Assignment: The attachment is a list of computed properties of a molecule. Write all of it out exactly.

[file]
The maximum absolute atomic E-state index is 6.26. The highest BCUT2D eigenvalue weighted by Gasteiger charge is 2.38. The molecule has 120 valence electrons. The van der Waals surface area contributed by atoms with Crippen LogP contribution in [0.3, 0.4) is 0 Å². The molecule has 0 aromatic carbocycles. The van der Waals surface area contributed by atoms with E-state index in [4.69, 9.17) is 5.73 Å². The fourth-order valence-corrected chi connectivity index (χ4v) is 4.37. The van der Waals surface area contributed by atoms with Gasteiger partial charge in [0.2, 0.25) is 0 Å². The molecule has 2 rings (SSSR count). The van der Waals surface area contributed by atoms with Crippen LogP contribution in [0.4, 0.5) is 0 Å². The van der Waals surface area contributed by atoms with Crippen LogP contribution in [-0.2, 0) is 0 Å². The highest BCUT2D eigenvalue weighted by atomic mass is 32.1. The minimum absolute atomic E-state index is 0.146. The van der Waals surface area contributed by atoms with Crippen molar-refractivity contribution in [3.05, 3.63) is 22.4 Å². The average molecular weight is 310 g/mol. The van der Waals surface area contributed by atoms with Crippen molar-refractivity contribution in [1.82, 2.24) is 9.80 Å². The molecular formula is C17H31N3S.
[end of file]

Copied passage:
The maximum absolute atomic E-state index is 6.26. The highest BCUT2D eigenvalue weighted by Gasteiger charge is 2.38. The molecule has 120 valence electrons. The van der Waals surface area contributed by atoms with Crippen LogP contribution in [0.3, 0.4) is 0 Å². The molecule has 0 aromatic carbocycles. The van der Waals surface area contributed by atoms with E-state index in [4.69, 9.17) is 5.73 Å². The fourth-order valence-corrected chi connectivity index (χ4v) is 4.37. The van der Waals surface area contributed by atoms with Gasteiger partial charge in [0.2, 0.25) is 0 Å². The molecule has 2 rings (SSSR count). The van der Waals surface area contributed by atoms with Crippen LogP contribution in [0.4, 0.5) is 0 Å². The van der Waals surface area contributed by atoms with Crippen LogP contribution in [-0.2, 0) is 0 Å². The highest BCUT2D eigenvalue weighted by atomic mass is 32.1. The minimum absolute atomic E-state index is 0.146. The van der Waals surface area contributed by atoms with Crippen molar-refractivity contribution in [3.05, 3.63) is 22.4 Å². The average molecular weight is 310 g/mol. The van der Waals surface area contributed by atoms with Crippen molar-refractivity contribution in [1.82, 2.24) is 9.80 Å². The molecular formula is C17H31N3S.